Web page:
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Meet the Nigerian corruption cop Lagarde expects will 'rock' the WTO

Ngozi Okonjo-Iweala poised to be the first female WTO leader

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World Trade Organization WTO | Christine Lagarde

Bryce Baschuk | Bloomberg 

Ngozi Okonjo-Iweala, WTO Chief
Okonjo-Iweala is poised to become the first woman and the first African to lead the WTO in its 25-year history

The incoming chief of the World Trade Organization has a reputation for shaking up the guardians of wealth and power that will come in handy in her new role.

During Ngozi Okonjo-Iweala’s effort to root out corruption during her first stint as Nigeria’s finance minister, opponents of her plans nick­named her “Okonjo Wahala” — “Okonjo the trouble maker.”

The 66-year-old development economist embraces the moniker and true to form, trouble was what Okonjo-Iweala withstood campaigning for the WTO job. Finding herself on the wrong side of the Trump administration, her lack of trade-negotiating experience made her the target of a unilateral US veto despite the endorsement of the organization’s selection committee and almost all other member nations. Now, with President Biden’s adminis­tration’s blessing after the only other candidate withdrew, Okonjo-Iweala is poised to become the first woman and the first African to lead the WTO in its 25-year history. She will also be the first American citizen to hold the organization’s top job. “She is this wonderful, soft, very gentle woman with an authentic approach to problems but, boy, under that soft glove there is a hard hand and a strong will behind it,” ECB President said. “She is going to rock the place.”

Crisis credentials

The WTO badly needs to be shaken up. The Geneva-based trade body is largely dysfunctional and all three pillars of its work are under threat. Its usefulness has been called into question as China’s brand of state capitalism increases its footprint on the global economy, fomenting criticism from Brussels to Brasilia.

The organization has struggled to produce meaningful multilateral agreements, its trade-monitoring function consistently underperforms and former U.S. President Donald Trump neutralised the WTO appellate body in late 2019. With a budget last year totalling $220 million and a staff of more than 600, it has become a toothless bureaucracy during the most disruptive period for commerce in generations.

Add the pandemic to the turmoil, and the WTO’s most substantive work was ground to a near standstill last year and spurred its previous director-general to quit unexpectedly.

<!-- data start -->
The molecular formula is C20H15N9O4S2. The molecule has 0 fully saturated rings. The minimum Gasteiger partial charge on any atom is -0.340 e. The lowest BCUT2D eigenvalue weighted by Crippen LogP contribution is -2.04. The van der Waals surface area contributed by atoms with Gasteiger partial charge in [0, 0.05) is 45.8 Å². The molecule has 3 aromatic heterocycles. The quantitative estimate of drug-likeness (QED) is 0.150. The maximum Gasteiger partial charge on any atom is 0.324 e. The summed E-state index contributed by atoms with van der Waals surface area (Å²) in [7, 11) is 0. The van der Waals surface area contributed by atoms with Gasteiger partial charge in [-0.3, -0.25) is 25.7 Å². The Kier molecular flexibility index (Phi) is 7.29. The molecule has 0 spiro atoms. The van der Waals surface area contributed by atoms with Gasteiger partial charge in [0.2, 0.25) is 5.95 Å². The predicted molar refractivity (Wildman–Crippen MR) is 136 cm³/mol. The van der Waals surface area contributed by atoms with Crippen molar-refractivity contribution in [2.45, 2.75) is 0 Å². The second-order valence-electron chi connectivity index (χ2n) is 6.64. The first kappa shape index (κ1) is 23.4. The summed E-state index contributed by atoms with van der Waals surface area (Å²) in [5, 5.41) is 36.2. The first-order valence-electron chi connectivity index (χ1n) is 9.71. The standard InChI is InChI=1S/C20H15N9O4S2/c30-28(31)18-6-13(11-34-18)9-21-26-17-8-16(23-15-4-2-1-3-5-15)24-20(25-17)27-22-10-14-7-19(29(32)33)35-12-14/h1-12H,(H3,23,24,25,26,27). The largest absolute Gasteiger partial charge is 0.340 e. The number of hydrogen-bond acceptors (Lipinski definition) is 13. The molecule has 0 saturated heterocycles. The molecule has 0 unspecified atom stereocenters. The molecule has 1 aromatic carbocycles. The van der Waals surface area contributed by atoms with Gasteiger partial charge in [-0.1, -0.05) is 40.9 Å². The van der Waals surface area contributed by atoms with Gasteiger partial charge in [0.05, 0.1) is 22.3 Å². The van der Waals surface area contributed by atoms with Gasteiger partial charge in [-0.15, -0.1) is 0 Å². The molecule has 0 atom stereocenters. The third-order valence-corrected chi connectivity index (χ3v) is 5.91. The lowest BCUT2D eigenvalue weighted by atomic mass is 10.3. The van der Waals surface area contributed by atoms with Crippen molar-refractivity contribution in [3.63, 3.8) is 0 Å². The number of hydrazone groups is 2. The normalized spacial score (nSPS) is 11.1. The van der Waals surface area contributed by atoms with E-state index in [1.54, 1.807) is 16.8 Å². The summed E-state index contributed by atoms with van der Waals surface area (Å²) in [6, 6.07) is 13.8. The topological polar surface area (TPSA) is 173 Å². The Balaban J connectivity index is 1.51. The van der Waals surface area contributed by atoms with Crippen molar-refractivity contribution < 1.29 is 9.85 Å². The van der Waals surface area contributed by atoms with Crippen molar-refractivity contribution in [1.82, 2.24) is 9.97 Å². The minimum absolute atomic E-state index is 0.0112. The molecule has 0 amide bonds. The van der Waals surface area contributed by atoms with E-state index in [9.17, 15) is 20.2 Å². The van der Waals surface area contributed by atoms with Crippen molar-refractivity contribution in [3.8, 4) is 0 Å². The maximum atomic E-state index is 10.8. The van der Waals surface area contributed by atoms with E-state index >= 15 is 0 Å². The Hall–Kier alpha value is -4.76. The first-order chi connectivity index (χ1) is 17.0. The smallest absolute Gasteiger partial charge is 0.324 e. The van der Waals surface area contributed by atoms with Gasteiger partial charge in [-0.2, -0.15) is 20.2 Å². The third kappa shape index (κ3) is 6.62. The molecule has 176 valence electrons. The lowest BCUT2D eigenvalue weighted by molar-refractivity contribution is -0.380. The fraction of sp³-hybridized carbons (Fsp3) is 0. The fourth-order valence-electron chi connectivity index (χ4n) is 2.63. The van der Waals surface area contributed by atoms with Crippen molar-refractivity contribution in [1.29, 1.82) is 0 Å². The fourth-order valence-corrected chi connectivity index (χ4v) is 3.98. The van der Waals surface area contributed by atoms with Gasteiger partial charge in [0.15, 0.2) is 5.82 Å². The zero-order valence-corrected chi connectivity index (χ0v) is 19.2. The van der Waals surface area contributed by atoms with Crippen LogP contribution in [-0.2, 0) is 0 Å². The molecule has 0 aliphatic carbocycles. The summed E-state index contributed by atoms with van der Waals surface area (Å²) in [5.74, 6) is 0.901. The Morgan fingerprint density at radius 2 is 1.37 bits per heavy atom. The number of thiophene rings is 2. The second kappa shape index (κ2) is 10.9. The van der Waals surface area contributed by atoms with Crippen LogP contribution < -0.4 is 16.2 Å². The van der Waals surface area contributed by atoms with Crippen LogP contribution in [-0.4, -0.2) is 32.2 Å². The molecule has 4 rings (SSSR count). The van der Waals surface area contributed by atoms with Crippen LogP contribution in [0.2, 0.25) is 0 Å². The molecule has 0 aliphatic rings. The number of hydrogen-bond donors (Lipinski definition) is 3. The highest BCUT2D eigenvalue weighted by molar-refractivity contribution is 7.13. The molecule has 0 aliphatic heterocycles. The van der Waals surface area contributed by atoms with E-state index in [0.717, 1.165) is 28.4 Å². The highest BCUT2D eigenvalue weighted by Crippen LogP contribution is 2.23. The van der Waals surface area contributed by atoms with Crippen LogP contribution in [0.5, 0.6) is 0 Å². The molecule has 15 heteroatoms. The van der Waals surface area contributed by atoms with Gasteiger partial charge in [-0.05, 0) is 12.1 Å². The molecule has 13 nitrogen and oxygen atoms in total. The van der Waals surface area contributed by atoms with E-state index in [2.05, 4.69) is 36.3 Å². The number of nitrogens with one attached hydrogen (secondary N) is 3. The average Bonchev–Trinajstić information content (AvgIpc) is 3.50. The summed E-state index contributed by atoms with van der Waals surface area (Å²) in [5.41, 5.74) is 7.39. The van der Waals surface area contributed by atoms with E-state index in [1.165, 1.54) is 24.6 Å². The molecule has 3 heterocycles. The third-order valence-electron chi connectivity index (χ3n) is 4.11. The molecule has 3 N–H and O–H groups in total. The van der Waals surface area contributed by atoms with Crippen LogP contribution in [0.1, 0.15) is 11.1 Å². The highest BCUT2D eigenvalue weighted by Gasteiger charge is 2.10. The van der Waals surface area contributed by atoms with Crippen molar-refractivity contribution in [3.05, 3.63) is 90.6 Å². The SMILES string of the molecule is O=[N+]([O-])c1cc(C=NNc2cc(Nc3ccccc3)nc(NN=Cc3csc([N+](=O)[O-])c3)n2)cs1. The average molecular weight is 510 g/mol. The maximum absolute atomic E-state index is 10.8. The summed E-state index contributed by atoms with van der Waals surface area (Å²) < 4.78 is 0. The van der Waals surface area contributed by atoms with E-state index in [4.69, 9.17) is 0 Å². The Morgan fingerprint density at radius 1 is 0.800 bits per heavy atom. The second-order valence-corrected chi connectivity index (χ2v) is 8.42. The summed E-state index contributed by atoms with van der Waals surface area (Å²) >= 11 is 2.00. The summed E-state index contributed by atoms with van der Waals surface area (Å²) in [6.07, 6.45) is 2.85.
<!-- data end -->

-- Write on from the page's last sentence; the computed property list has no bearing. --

The WTO plans to hold a meeting in the coming days where its members will consider a final decision on Okonjo-Iweala’s candidacy. If none of the WTO’s 164 members oppose her, she will be appointed for a four-year term, with a possible four-year extension in 2025.

WTO’s lengthy agenda

Okonjo-Iweala has pledged to find common ground among the trade body’s disparate membership. She hopes to score some early negotiating wins — such as a multilateral accord to curb harmful fishing subsidies — as a means to restore trust and build momentum for larger deals.

An extraordinary life

Okonjo-Iweala graduated magna cum laude from Harvard University in 1976 and earned her doctorate in economics from the Massachusetts Institute of Technology in 1981.

After moving to Washington, she quickly rose through the ranks at the World Bank and in 2013 was named managing director. “She will bring a different kind of global perspective to the WTO than anyone before her,” former Australian Prime Minister Julia Gillard said in a phone interview. “She has a global view of challenges and problems and is insightful about solutions.”

A fresh approach

As the WTO’s next director-general, she’s going to need fortitude and persistence.

Among the most significant challenges: undoing the deep level of mistrust between rich economies and those of the developing world. That bad blood has given rise to protectionism -- the antithesis of the WTO’s mission of “open trade for the benefit of all.” “You have developed-country members who believe they have borne the burden of liberalisation -- too much of it -- and that maybe advanced developing countries have maybe not borne enough,” she told Bloomberg in a phone interview. “I’ll be listening to the developed countries, listening to the advanced-developing countries and the least-developed countries and asking ‘Where is there common ground?’”

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First Published: Tue, February 09 2021. 02:58 IST
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